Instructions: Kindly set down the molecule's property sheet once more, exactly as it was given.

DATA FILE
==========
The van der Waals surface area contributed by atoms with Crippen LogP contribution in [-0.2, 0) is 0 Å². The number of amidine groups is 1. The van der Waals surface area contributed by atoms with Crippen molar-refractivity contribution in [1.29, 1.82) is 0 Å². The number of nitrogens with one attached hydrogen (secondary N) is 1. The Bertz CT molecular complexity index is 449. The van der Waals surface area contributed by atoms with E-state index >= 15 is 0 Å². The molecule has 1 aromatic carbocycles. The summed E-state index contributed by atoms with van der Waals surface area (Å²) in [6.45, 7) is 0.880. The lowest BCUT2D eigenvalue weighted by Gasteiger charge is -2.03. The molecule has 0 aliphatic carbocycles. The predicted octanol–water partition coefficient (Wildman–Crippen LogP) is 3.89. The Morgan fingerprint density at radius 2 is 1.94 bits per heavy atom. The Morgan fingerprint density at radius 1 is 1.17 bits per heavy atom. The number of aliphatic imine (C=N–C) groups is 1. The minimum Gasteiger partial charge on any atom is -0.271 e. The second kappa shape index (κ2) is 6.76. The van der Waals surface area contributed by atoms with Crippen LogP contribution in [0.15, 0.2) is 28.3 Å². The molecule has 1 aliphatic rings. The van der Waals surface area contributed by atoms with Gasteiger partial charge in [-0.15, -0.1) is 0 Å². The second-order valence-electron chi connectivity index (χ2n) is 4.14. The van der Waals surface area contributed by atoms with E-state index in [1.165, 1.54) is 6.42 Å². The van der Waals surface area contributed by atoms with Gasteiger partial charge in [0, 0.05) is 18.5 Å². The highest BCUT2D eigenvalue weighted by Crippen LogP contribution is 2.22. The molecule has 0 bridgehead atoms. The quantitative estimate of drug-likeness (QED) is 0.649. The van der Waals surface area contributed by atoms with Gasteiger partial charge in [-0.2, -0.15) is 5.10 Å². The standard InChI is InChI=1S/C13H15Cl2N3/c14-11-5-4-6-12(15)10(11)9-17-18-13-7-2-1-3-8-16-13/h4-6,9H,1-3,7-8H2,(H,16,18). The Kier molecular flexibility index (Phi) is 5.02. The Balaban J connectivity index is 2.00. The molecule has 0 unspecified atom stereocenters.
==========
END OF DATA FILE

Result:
The van der Waals surface area contributed by atoms with Crippen LogP contribution in [-0.2, 0) is 0 Å². The number of amidine groups is 1. The van der Waals surface area contributed by atoms with Crippen molar-refractivity contribution in [1.29, 1.82) is 0 Å². The number of nitrogens with one attached hydrogen (secondary N) is 1. The Bertz CT molecular complexity index is 449. The van der Waals surface area contributed by atoms with E-state index >= 15 is 0 Å². The molecule has 1 aromatic carbocycles. The summed E-state index contributed by atoms with van der Waals surface area (Å²) in [6.45, 7) is 0.880. The lowest BCUT2D eigenvalue weighted by Gasteiger charge is -2.03. The molecule has 0 aliphatic carbocycles. The predicted octanol–water partition coefficient (Wildman–Crippen LogP) is 3.89. The Morgan fingerprint density at radius 2 is 1.94 bits per heavy atom. The Morgan fingerprint density at radius 1 is 1.17 bits per heavy atom. The number of aliphatic imine (C=N–C) groups is 1. The minimum Gasteiger partial charge on any atom is -0.271 e. The second kappa shape index (κ2) is 6.76. The van der Waals surface area contributed by atoms with Crippen LogP contribution in [0.15, 0.2) is 28.3 Å². The molecule has 1 aliphatic rings. The van der Waals surface area contributed by atoms with Gasteiger partial charge in [-0.15, -0.1) is 0 Å². The second-order valence-electron chi connectivity index (χ2n) is 4.14. The van der Waals surface area contributed by atoms with E-state index in [1.165, 1.54) is 6.42 Å². The van der Waals surface area contributed by atoms with Gasteiger partial charge in [0, 0.05) is 18.5 Å². The highest BCUT2D eigenvalue weighted by Crippen LogP contribution is 2.22. The molecule has 0 bridgehead atoms. The quantitative estimate of drug-likeness (QED) is 0.649. The van der Waals surface area contributed by atoms with Gasteiger partial charge in [-0.2, -0.15) is 5.10 Å². The standard InChI is InChI=1S/C13H15Cl2N3/c14-11-5-4-6-12(15)10(11)9-17-18-13-7-2-1-3-8-16-13/h4-6,9H,1-3,7-8H2,(H,16,18). The Kier molecular flexibility index (Phi) is 5.02. The Balaban J connectivity index is 2.00. The molecule has 0 unspecified atom stereocenters.